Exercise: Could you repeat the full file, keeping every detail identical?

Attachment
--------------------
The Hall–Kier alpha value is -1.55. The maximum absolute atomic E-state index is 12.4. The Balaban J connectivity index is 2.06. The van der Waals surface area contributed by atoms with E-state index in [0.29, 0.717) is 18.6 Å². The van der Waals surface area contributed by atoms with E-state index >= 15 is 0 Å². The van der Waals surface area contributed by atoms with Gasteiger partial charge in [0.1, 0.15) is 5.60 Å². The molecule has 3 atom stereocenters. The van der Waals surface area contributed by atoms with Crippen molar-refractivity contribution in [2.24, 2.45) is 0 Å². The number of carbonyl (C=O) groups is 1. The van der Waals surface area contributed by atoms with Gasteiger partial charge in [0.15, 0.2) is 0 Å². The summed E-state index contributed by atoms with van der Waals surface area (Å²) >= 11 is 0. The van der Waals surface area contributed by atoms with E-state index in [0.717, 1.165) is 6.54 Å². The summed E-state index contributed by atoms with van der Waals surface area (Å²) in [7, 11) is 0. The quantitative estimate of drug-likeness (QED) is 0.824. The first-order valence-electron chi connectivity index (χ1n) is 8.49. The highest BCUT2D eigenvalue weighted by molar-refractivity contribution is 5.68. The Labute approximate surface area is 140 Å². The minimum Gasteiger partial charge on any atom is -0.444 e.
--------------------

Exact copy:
The Hall–Kier alpha value is -1.55. The maximum absolute atomic E-state index is 12.4. The Balaban J connectivity index is 2.06. The van der Waals surface area contributed by atoms with E-state index in [0.29, 0.717) is 18.6 Å². The van der Waals surface area contributed by atoms with E-state index >= 15 is 0 Å². The van der Waals surface area contributed by atoms with Gasteiger partial charge in [0.1, 0.15) is 5.60 Å². The molecule has 3 atom stereocenters. The van der Waals surface area contributed by atoms with Crippen molar-refractivity contribution in [2.24, 2.45) is 0 Å². The number of carbonyl (C=O) groups is 1. The van der Waals surface area contributed by atoms with Gasteiger partial charge in [0.15, 0.2) is 0 Å². The summed E-state index contributed by atoms with van der Waals surface area (Å²) >= 11 is 0. The van der Waals surface area contributed by atoms with E-state index in [0.717, 1.165) is 6.54 Å². The summed E-state index contributed by atoms with van der Waals surface area (Å²) in [7, 11) is 0. The quantitative estimate of drug-likeness (QED) is 0.824. The first-order valence-electron chi connectivity index (χ1n) is 8.49. The highest BCUT2D eigenvalue weighted by molar-refractivity contribution is 5.68. The Labute approximate surface area is 140 Å². The minimum Gasteiger partial charge on any atom is -0.444 e.